Nakachi, Kohei / Konishi, Masaru / Ikeda, Masafumi / Mizusawa, Junki / Eba, Junko / Okusaka, Takuji / Ishii, Hiroshi / Fukuda, Haruhiko / Furuse, Junji / Anonymous5930937. ·Department of Gastroenterology, Otaru General Hospital, Otaru. · Department of Hepatobiliary and Pancreatic Surgery, National Cancer Center Hospital East, Kashiwa. · Department of Hepatobiliary and Pancreatic Oncology, National Cancer Center Hospital East, Kashiwa. · JCOG Data Center/Operations Office, National Cancer Center Hospital, Tokyo. · Department of Hepatobiliary and Pancreatic Oncology, National Cancer Center Hospital, Tokyo. · Clinical Research Center, National Hospital Organization Shikoku Cancer Center, Matsuyama. · Department of Medical Oncology, Kyorin University School of Medicine, Tokyo, Japan. ·Jpn J Clin Oncol · Pubmed #29462482.

ABSTRACT: No standard adjuvant treatment has been established for patients with curatively resected biliary tract cancer. S-1 has been reported to show promising efficacy with mild toxicity profiles in patients with advanced biliary tract cancer, and adjuvant S-1 therapy has been demonstrated to provide survival benefit in patients with resected gastric cancer and pancreatic cancer. The aim of this open-label, multicenter, randomized Phase III trial is to confirm that adjuvant chemotherapy with S-1 would prolong overall survival in patients with resected biliary tract cancer. This study was activated in September 2013. A total of 350 patients planned to be enrolled from 36 Japanese institutions over a period of 4 years. At July 2017, the protocol was revised to increase power from 70% to 80%. Therefore, the planned total sample size is 440. The primary endpoint is overall survival. This trial is registered with the UMIN Clinical Trials Registry as UMIN000011688.

12 Clinical Trial A randomized phase II study of gemcitabine plus Z-360, a CCK2 receptor-selective antagonist, in patients with metastatic pancreatic cancer as compared with gemcitabine plus placebo. 2017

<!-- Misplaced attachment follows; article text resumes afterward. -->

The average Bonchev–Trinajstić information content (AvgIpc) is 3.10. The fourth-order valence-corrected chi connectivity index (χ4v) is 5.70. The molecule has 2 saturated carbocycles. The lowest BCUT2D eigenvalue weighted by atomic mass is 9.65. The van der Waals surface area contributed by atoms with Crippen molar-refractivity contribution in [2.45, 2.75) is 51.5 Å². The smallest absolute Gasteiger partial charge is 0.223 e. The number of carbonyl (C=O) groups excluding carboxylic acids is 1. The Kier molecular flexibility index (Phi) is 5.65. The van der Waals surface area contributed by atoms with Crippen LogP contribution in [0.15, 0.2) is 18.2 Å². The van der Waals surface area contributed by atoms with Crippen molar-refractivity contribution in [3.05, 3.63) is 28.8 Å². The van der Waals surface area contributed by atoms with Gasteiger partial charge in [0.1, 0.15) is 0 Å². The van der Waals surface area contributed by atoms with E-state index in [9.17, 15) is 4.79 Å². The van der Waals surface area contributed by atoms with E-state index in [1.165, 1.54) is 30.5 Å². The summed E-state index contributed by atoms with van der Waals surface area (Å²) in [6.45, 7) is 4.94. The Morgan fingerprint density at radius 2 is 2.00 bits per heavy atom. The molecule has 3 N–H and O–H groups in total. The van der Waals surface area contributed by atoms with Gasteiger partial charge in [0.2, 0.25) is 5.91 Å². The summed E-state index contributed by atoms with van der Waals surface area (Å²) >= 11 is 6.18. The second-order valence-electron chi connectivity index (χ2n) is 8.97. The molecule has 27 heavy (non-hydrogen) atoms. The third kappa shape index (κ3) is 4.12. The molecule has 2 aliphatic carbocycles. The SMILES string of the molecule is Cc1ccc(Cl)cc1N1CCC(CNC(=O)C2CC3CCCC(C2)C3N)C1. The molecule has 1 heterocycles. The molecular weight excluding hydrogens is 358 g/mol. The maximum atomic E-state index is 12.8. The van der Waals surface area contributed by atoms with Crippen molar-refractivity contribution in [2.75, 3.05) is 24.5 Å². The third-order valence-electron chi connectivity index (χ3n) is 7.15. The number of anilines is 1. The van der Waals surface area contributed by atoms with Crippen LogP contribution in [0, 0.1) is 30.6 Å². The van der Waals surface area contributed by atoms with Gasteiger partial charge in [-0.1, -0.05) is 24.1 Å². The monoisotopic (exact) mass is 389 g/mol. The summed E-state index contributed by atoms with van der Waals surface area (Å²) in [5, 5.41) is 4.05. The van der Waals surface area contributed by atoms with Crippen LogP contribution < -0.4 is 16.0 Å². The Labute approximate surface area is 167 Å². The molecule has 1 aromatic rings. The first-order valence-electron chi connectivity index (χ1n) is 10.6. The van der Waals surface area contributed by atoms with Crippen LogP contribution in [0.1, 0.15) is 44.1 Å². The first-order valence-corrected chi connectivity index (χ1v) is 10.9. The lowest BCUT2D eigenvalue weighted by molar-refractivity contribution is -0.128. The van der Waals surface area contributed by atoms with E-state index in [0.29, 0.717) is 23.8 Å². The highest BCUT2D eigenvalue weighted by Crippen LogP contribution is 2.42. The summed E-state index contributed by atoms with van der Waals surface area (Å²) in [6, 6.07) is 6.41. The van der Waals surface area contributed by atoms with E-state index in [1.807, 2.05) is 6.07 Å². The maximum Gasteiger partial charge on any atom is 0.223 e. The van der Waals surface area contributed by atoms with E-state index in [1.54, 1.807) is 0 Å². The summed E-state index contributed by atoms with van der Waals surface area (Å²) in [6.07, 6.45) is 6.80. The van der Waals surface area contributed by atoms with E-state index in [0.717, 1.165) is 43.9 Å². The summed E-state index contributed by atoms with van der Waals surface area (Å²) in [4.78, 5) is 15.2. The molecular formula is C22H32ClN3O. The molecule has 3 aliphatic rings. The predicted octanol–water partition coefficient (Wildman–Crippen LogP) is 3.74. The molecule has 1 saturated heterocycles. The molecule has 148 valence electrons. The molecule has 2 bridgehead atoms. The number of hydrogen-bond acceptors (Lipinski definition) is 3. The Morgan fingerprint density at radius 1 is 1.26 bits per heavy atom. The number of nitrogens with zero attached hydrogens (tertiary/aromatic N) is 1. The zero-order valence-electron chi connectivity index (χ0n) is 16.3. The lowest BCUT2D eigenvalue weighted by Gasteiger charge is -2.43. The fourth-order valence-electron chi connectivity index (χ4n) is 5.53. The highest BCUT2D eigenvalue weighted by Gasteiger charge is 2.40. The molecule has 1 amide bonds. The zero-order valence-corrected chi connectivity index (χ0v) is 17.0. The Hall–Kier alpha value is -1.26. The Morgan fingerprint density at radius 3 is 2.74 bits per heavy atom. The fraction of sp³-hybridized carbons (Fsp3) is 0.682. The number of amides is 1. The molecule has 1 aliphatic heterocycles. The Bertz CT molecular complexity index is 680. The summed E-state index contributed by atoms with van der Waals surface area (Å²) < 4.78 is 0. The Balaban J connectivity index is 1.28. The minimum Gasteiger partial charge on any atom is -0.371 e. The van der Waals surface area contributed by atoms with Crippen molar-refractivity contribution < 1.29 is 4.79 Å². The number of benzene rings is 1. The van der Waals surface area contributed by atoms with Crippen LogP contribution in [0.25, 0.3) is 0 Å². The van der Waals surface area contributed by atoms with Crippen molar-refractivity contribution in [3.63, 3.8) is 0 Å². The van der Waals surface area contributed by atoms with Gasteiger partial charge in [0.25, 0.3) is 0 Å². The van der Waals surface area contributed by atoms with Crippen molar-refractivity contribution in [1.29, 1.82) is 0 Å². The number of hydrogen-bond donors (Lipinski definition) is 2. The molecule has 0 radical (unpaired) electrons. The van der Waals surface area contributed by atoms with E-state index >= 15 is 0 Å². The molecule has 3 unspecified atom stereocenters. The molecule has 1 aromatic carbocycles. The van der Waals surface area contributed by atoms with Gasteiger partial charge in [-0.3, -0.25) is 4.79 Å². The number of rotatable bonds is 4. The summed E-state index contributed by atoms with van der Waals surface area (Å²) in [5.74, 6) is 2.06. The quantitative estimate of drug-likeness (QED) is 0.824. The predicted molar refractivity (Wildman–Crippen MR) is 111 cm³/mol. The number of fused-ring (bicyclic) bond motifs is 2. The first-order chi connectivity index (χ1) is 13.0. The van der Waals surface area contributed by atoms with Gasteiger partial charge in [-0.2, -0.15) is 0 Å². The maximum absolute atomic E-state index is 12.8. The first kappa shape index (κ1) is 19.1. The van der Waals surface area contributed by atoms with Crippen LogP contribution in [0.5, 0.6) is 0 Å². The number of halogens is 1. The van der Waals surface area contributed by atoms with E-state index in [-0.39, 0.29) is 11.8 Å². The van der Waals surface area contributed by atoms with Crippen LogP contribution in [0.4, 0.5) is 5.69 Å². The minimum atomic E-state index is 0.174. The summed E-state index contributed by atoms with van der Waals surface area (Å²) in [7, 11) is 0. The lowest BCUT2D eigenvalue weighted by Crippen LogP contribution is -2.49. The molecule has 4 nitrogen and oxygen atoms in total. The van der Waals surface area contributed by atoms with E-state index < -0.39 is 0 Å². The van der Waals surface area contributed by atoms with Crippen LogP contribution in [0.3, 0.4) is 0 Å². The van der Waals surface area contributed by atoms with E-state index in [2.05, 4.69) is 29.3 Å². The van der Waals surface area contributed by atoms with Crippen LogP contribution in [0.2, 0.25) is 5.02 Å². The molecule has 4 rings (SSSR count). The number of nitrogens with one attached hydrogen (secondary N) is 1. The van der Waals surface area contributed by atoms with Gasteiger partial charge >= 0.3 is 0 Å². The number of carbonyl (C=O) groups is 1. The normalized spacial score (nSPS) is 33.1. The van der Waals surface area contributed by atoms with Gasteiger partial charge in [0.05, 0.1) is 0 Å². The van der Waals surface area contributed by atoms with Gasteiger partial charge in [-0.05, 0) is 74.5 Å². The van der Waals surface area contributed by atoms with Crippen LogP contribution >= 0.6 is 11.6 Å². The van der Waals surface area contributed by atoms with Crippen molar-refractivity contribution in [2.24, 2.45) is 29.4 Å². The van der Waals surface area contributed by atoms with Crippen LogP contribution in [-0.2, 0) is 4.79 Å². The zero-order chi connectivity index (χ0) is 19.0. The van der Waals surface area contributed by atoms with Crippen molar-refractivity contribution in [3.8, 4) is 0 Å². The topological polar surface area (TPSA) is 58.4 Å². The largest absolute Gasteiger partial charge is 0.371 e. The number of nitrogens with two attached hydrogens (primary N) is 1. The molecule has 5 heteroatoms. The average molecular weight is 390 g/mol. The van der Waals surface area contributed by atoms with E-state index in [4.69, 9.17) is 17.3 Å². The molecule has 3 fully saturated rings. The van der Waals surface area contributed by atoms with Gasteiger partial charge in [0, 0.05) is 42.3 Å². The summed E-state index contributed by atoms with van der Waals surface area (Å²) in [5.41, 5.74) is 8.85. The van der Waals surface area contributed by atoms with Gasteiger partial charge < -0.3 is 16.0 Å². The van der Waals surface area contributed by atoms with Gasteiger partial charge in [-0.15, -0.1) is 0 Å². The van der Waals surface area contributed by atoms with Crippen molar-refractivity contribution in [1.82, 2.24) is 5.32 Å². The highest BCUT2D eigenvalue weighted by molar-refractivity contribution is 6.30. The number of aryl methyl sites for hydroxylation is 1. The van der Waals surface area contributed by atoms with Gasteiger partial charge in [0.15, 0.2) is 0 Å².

Ueno, Makoto / Li, Chung Pin / Ikeda, Masafumi / Ishii, Hiroshi / Mizuno, Nobumasa / Yamaguchi, Taketo / Ioka, Tatsuya / Oh, Do Youn / Ichikawa, Wataru / Okusaka, Takuji / Matsuyama, Yutaka / Arai, Daichi / Chen, Li Tzong / Park, Young Suk / Furuse, Junji. ·Division of Hepatobiliary and Pancreatic Medical Oncology, Kanagawa Cancer Center, 2-3-2, Nakao, Asahi-ku, Yokohama-shi, Kanagawa, 241-8515, Japan. uenom@kcch.jp. · Division of Gastroenterology and Hepatology, Department of Medicine, Taipei Veterans General Hospital, 201, Section 2, Shin-Pai Road, Taipei, 11217, Taiwan. · School of Medicine, National Yang-Ming University, 155, Section 2, Linong Street, Taipei, 112, Taiwan. · Department of Hepatobiliary and Pancreatic Oncology, National Cancer Center Hospital East, 6-5-1, Kashiwanoha, Kashiwa-shi, Chiba, 277-8577, Japan. · Department of Gastroenterology, Cancer Institute Hospital, Japanese Foundation for Cancer Research, 3-8-31, Ariake, Koto-ku, Tokyo, 135-8550, Japan. · Department of Gastroenterology, Clinical Research Center, National Hospital Organization Shikoku Cancer Center, 160, Kou, Minamiumemoto-machi, Matsuyama-shi, Ehime, 791-0280, Japan. · Department of Gastroenterology, Aichi Cancer Center Hospital, 1-1 Kanokoden, Chikusa-ku, Nagoya, Aichi, 464-8681, Japan. · Department of Gastroenterology, Chiba Cancer Center, 666-2 Nitona-cho, Chuo-ku, Chiba-shi, Chiba, 260-8717, Japan. · Department of Gastrointestinal Cancer Screening and Surveillance, Osaka Medical Center for Cancer and Cardiovascular Disease, 3-3 Nakamichi 1-Chome, Higashinari-ku, Osaka, 537-8511, Japan. · Department of Gastrointestinal Cancer Screening and Surveillance, Osaka International Cancer Institute, 3-1-69, Otemae, Chuo-ku, Osaka, 541-8567, Japan. · Division of Medical Oncology, Department of Internal Medicine, Seoul National University Hospital, Cancer Research Institute, Seoul National University College of Medicine, 101 Daehak-ro, Jongno-gu, Seoul, 03080, South Korea. · Division of Medical Oncology, Department of Medicine, Showa University School of Medicine, 1-30 Fujigaoka, Aoba-ku, Yokohama, Kanagawa, 227-8501, Japan. · Department of Hepatobiliary and Pancreatic Oncology, National Cancer Center Hospital, 5-1-1, Tsukiji, Chuo-ku, Tokyo, 104-0045, Japan. · Department of Biostatistics, School of Public Health, The University of Tokyo, 7-3-1 Hongo, Bunkyo-ku, Tokyo, Japan. · Division of Clinical Research 3, ZERIA Pharmaceutical Co., Ltd., 10-11, Nihonbashi Kobuna-cho, Chuo-ku, Tokyo, 103-8351, Japan. · National Institute of Cancer Research, National Health Research Institutes, 367, Sheng-Li Rd., North District, 70456, Tainan, Taiwan. · Division of Hematology-Oncology, Department of Medicine, Samsung Medical Center, Sungkyunkwan University School of Medicine, 50, Irwon-Dong, Gangnam-Gu, Seoul, 06351, South Korea. · Department of Internal Medicine, Medical Oncology, Kyorin University School of Medicine, 6-20-2, Shinkawa, Mitaka-shi, Tokyo, 181-8611, Japan. ·Cancer Chemother Pharmacol · Pubmed #28634650.